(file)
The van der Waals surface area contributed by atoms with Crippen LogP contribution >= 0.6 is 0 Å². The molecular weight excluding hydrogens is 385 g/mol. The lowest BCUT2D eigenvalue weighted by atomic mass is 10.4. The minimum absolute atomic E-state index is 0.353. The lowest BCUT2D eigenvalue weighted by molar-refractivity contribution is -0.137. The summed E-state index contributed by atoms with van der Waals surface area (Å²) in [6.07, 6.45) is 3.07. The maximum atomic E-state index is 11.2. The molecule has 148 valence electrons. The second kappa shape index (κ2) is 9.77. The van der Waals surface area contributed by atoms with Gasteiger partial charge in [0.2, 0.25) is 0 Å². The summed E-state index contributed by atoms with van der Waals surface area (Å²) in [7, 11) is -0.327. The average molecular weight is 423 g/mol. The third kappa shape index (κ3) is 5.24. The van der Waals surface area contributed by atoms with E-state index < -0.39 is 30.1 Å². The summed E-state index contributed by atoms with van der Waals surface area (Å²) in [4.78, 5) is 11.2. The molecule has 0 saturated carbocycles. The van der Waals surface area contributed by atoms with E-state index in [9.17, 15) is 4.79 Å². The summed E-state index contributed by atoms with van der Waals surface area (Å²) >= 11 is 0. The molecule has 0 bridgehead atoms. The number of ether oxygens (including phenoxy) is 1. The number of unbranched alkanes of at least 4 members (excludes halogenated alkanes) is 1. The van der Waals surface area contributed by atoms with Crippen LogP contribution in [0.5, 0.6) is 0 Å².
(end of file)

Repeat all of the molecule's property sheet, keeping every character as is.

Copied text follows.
The van der Waals surface area contributed by atoms with Crippen LogP contribution >= 0.6 is 0 Å². The molecular weight excluding hydrogens is 385 g/mol. The lowest BCUT2D eigenvalue weighted by atomic mass is 10.4. The minimum absolute atomic E-state index is 0.353. The lowest BCUT2D eigenvalue weighted by molar-refractivity contribution is -0.137. The summed E-state index contributed by atoms with van der Waals surface area (Å²) in [6.07, 6.45) is 3.07. The maximum atomic E-state index is 11.2. The molecule has 148 valence electrons. The second kappa shape index (κ2) is 9.77. The van der Waals surface area contributed by atoms with Gasteiger partial charge in [0.2, 0.25) is 0 Å². The summed E-state index contributed by atoms with van der Waals surface area (Å²) in [7, 11) is -0.327. The average molecular weight is 423 g/mol. The third kappa shape index (κ3) is 5.24. The van der Waals surface area contributed by atoms with E-state index < -0.39 is 30.1 Å². The summed E-state index contributed by atoms with van der Waals surface area (Å²) in [4.78, 5) is 11.2. The molecule has 0 saturated carbocycles. The van der Waals surface area contributed by atoms with E-state index in [9.17, 15) is 4.79 Å². The summed E-state index contributed by atoms with van der Waals surface area (Å²) >= 11 is 0. The molecule has 0 bridgehead atoms. The number of ether oxygens (including phenoxy) is 1. The number of unbranched alkanes of at least 4 members (excludes halogenated alkanes) is 1. The van der Waals surface area contributed by atoms with Crippen LogP contribution in [0.5, 0.6) is 0 Å².